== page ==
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Monthly Musing: Resilience Vs. Fragility

As we acclimate to the new year, with many changes and unknowns still ahead, it is important that we continue our journey towards further developing our resiliency muscle. We all have had to navigate the last twelve months (and counting!), and as a result, have become resilient in the face of some very difficult times and challenges.
It is important to celebrate the small wins and to focus on the positive outcomes of even our darkest hours. What I have discovered in my personal journey is that strengthening your resilience muscle is an ongoing effort much like many other attributes in life. I continue to work on my resiliency muscle and have some suggestions on how you can too.
When faced with challenges, an individual will either act with resilience or fragility. The main difference between people that are resilient and ones that are fragile is information and inspiration. This musing will review what each of these means, and the importance of choosing to be resilient.
If you want the fast-track to spiritual resiliency, join my upcoming virtual master series March 23rd-26th by clicking this link. In recognition of COVID related financial concerns, we have added an early bird special! So REGISTER NOW to save your spot.
In 2004, I met His Holiness the Dalai Lama for the first time, along with 30 other world leaders in the peace movement at Pope John Paul’s summer residence in Castelgondolfo, Italy for a 5-day conference called: “The Synthesis Dialogues.” I was honored to be one of the 30 in attendance and grateful for the 2 full days with His Holiness The Dalai Lama as he shared tokens of his wisdom. I took 9 pages of notes which I later presented in a talk. (Here is the link to it if you are interested in hearing more!)
One of the pearls he shared was from the Tibetan Buddhist philosophy. They believe that we attract everything that happens to us. I had a hard time swallowing this belief: “Did I attract the murder of my son?” was the first question I asked myself as I was navigating the wake of his loss to murder and it is clearly one of the more challenging events in my life. Of course, no parent would “attract” the death of their child. But I was perplexed by this concept and wanted to know how I could create more peace in my heart around the loss of Tariq, so I asked the question to my mentors.
The answer I received was, “Before you or your son were born you had an agreement that he will come to you in this lifetime and tragically die at age 20 in a random act of violence. In every lifetime you have lessons to learn to help you evolve spiritually and strengthen your resilience. One of your lessons in this life was forgiveness. God gave us free will—so you had to choose between revenge and forgiveness. You made the right choice to forgive your son’s murderer so in your next lifetime you do NOT have to lose a son.”
But how do you take the hardships in your life that make you want to crumble and turn them into your strong resilience? How do you move from being spiritually fragile to being spiritually resilient?
First, while this might sound like an evolved view, the important takeaway is that spiritually resilient people understand that heartbreak and loss are integral parts of the universe’s benevolent unfolding. These “hits” are as necessary to the wholeness of life as are blessings. Spiritually fragile people are often shocked and resentful when life disappoints them. But expecting to go through life without facing serious hurdles or heartbreaks is like trying to play football and not get tackled—it ain’t happening! Spiritually resilient people expect to take serious hits and believe that these lessons are essential to a purposeful life.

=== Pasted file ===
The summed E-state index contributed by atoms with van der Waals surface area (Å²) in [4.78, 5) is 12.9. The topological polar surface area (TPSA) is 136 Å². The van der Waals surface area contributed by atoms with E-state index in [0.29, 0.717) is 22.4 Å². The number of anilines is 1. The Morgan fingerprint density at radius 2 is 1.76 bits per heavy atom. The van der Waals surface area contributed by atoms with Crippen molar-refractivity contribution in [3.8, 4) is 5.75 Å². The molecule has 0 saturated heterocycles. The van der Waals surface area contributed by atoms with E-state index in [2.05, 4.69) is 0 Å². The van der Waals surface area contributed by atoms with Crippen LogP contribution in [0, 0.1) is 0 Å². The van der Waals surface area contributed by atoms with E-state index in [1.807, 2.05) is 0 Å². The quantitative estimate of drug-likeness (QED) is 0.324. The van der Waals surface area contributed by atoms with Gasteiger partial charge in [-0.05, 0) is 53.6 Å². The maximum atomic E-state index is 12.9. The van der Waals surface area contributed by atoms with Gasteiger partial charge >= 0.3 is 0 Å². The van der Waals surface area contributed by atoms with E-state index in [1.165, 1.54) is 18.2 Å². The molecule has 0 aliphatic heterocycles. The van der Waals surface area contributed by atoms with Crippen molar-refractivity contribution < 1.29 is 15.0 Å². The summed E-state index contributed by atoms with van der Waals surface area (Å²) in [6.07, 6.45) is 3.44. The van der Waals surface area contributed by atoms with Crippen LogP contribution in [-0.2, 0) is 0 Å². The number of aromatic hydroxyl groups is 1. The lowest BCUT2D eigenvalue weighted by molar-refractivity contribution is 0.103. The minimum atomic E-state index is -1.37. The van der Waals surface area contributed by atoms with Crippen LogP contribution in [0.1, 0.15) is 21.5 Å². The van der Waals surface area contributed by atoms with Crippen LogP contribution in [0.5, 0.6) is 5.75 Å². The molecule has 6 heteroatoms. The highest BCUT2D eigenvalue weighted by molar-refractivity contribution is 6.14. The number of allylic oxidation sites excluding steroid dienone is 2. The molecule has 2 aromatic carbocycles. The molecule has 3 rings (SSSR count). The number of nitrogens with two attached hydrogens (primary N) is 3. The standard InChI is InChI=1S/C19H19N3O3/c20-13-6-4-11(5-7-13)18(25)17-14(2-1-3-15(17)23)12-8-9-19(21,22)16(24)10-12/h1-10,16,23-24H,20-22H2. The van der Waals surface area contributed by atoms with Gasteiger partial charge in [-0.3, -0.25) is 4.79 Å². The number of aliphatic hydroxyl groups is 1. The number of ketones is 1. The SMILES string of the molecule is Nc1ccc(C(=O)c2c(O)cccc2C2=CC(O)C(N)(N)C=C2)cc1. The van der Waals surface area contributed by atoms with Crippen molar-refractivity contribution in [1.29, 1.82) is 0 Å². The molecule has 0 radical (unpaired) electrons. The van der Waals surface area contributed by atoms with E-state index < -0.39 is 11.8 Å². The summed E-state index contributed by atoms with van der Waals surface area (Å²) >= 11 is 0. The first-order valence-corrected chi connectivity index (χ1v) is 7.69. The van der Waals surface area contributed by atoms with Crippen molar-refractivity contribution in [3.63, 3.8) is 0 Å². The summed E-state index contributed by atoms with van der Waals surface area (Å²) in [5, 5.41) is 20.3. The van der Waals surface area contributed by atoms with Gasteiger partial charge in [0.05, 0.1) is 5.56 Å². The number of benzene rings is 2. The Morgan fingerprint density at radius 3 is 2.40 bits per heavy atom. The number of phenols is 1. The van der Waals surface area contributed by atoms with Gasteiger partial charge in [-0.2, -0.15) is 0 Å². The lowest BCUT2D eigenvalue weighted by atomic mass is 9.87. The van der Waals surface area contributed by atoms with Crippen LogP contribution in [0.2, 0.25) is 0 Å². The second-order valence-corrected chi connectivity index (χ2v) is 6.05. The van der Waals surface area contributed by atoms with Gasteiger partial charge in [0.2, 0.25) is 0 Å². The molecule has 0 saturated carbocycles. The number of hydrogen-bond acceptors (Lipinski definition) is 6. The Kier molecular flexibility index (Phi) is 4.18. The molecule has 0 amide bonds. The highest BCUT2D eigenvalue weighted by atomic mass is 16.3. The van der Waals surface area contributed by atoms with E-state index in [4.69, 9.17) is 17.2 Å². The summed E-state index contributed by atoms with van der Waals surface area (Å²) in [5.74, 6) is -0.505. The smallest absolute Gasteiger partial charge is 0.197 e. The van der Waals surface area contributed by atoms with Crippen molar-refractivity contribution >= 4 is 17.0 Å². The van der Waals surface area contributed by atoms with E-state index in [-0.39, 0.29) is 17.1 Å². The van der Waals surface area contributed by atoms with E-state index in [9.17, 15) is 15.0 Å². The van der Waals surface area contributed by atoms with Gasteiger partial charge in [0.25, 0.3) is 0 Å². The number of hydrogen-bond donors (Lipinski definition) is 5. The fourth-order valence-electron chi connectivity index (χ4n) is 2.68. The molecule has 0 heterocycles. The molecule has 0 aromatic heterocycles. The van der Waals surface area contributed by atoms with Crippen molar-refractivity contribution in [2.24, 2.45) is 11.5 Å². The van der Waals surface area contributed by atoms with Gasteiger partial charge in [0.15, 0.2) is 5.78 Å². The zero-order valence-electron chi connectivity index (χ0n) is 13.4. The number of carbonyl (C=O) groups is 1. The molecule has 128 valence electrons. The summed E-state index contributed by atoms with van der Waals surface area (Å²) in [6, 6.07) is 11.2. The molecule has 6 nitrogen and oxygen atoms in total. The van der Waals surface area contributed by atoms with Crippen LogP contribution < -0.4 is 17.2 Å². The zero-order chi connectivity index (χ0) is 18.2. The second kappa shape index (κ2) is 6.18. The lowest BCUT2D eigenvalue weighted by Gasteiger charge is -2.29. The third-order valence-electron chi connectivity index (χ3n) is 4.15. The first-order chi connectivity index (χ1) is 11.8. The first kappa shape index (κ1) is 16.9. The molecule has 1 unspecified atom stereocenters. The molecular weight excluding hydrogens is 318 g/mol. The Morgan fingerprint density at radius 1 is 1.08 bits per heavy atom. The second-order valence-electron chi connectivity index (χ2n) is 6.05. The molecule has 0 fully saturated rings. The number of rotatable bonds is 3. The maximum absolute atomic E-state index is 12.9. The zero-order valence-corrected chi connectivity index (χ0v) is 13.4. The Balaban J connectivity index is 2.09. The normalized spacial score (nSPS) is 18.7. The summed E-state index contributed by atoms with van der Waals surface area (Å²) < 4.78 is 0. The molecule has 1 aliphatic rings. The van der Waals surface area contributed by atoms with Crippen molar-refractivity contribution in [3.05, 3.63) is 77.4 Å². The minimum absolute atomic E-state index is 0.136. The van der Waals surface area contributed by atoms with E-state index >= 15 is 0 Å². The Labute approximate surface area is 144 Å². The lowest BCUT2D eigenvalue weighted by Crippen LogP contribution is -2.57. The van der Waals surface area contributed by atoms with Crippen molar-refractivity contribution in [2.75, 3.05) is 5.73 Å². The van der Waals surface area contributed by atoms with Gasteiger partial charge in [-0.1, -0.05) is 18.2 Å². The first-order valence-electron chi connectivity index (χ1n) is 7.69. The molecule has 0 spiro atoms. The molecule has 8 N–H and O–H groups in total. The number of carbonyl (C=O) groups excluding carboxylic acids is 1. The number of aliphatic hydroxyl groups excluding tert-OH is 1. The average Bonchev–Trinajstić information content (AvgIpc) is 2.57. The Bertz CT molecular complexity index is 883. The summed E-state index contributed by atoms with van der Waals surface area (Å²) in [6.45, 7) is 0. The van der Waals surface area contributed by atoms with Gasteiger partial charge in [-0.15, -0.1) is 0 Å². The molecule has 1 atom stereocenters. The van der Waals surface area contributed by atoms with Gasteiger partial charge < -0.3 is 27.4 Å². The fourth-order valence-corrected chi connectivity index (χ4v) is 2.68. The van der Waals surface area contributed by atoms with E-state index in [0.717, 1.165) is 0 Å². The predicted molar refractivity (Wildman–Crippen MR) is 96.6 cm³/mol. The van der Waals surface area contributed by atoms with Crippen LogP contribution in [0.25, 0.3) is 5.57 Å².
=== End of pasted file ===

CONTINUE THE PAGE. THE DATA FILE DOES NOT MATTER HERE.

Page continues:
Secondly, most people are so caught up in the busyness of life that they do not often stop and think about the PURPOSE of life. When we cannot find meaning in what is happening to us, it is easy to slip into despair when we are faced with a challenge. Dr. Carter-Scott, author of If Life is a Game, These are the Rules, believes that we will each be presented with lessons that are custom-designed for us and designed to teach us what we need to learn next. She teaches lessons that often come in form of painful events or situations.
Experiment for yourself: find a quiet contemplative place and focus on the lessons you have learned from your hard hits. Use a journal and start with this prompt “The hits I have taken are connected to my life’s purpose because…”
Thirdly, relationships serve many purposes in our lives, they comfort us, inspire us, challenge us, and help us accomplish things we could not do on our own. Other people are always at the heart of our most heartbreaking hits and our greatest happiness. Remember the reason for relationships is that they provide the fuel for the adversity that forges our finest selves. From Proverbs: “As iron sharpens iron, so one man sharpens the other.”
Try another experiment, make a list of the “hits” you have taken that have impacted you the most. Think about each of these hits and decide if a relationship is at the heart of the matter—do not discount the relationship you have with YOURSELF. What did your time and relationship with these people teach you about yourself? As Helen Keller taught us “Only through experience of trial and suffering can the soul be strengthened, ambition inspired, and success achieved.”
Join me in my upcoming conference to unpack this concept more, receive a copy of my book, and become more spiritually resilient as you create new friendships and connect personally with me this spring. (More detail below in the Question of the Month and Events section).
Peace and many blessings on your journey forward,
Azim Khamisa
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